Provided the government is serious about it being an act to restrain underage marriage, with courts only permitting exceptions with good reasons, all is still not lost then.
Assuming ministers are able to recognise the main and easy to rectify flaw is not specifying an absolute minimum age.
Logically, such an absolute minimum age would have to be the same as the age of consent, which is why I asked this question in the first place. Going on numbers alone, if I had to pick one, I would say 16 is safer than 14.
But the bigger point is that the concept of consenting adults being free and able to decide private matters for themselves, is what should and needs to be adopted and encouraged. That won’t happen this month, but it has to be part of the way forward. Governments need to lead.
This isn’t about forcing people to change their personal moral attitudes and religious beliefs. It is about providing and protecting the freedom, health, and welfare of all the nation’s people.
Safeguarding children from predators, protecting the health of mothers, promoting safe sex, all these goals can be helped by improving the education, knowledge, and freedom of the entire population. And recognising that won’t happen without more widespread empowerment of women and girls.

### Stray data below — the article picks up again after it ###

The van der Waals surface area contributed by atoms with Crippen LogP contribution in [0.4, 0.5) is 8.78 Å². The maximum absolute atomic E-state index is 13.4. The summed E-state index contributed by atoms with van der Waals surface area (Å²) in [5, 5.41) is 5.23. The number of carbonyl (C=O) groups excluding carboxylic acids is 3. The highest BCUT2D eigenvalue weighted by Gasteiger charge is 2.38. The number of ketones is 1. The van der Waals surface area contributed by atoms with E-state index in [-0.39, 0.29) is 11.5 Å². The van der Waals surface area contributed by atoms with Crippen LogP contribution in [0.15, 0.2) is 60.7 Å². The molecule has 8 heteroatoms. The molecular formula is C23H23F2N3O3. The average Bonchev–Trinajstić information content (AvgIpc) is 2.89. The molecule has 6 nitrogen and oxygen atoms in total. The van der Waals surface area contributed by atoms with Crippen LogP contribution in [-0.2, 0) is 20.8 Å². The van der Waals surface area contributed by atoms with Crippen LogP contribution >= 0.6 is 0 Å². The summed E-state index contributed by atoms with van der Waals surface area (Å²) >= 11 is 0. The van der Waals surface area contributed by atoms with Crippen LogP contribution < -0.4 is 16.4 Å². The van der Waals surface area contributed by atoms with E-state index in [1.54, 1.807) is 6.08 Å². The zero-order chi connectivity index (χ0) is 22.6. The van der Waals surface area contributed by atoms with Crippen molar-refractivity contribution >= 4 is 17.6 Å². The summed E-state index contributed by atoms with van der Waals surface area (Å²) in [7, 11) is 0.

All of which, including much of the progress Bangladesh has made in the past 40 years in improving life expectancy and child mortality rates, will be placed in jeopardy if the government does not do more to drastically reduce the scandalously high number of underage and early marriages.
With around half the population aged 19 or under, the economy growing and society changing fast, don’t expect the clamour aroused by these issues to damp down any time soon.
The least we can do for coming generations is to make sure they do not die from ignorance.
Niaz Alam is a member of the Editorial Board of Dhaka Tribune. A qualified lawyer, he has worked on corporate responsibility and ethical business issues since 1992. He sat on the Board of the London Pensions Fund Authority between 2001-2010 and is a former vice-chair of War on Want.
Women were created from a bone of man. Or was that a boner?
Home | Index of articles